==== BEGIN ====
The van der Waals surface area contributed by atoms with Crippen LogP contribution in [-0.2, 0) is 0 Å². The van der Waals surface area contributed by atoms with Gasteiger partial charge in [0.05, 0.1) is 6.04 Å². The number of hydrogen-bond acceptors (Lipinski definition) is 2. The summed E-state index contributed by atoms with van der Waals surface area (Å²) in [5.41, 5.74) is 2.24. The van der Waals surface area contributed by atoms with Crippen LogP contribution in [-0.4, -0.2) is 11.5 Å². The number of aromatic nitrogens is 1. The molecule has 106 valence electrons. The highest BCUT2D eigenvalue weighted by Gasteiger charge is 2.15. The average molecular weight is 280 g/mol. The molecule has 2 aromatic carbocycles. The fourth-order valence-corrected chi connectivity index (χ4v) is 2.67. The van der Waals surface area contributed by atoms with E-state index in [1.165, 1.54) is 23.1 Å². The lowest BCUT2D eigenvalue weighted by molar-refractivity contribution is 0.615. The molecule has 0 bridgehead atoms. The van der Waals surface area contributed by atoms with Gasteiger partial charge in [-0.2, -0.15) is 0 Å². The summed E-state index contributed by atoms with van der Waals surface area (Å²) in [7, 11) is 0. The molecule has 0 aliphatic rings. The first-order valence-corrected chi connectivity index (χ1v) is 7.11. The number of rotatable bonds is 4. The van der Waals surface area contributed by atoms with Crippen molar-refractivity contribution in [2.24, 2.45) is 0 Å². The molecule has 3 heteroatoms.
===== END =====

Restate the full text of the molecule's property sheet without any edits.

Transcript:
The van der Waals surface area contributed by atoms with Crippen LogP contribution in [-0.2, 0) is 0 Å². The van der Waals surface area contributed by atoms with Gasteiger partial charge in [0.05, 0.1) is 6.04 Å². The number of hydrogen-bond acceptors (Lipinski definition) is 2. The summed E-state index contributed by atoms with van der Waals surface area (Å²) in [5.41, 5.74) is 2.24. The van der Waals surface area contributed by atoms with Crippen LogP contribution in [-0.4, -0.2) is 11.5 Å². The number of aromatic nitrogens is 1. The molecule has 106 valence electrons. The highest BCUT2D eigenvalue weighted by Gasteiger charge is 2.15. The average molecular weight is 280 g/mol. The molecule has 2 aromatic carbocycles. The fourth-order valence-corrected chi connectivity index (χ4v) is 2.67. The van der Waals surface area contributed by atoms with E-state index in [1.165, 1.54) is 23.1 Å². The lowest BCUT2D eigenvalue weighted by molar-refractivity contribution is 0.615. The molecule has 0 bridgehead atoms. The van der Waals surface area contributed by atoms with Gasteiger partial charge in [-0.2, -0.15) is 0 Å². The summed E-state index contributed by atoms with van der Waals surface area (Å²) in [7, 11) is 0. The molecule has 0 aliphatic rings. The first-order valence-corrected chi connectivity index (χ1v) is 7.11. The number of rotatable bonds is 4. The van der Waals surface area contributed by atoms with Crippen molar-refractivity contribution in [2.24, 2.45) is 0 Å². The molecule has 3 heteroatoms.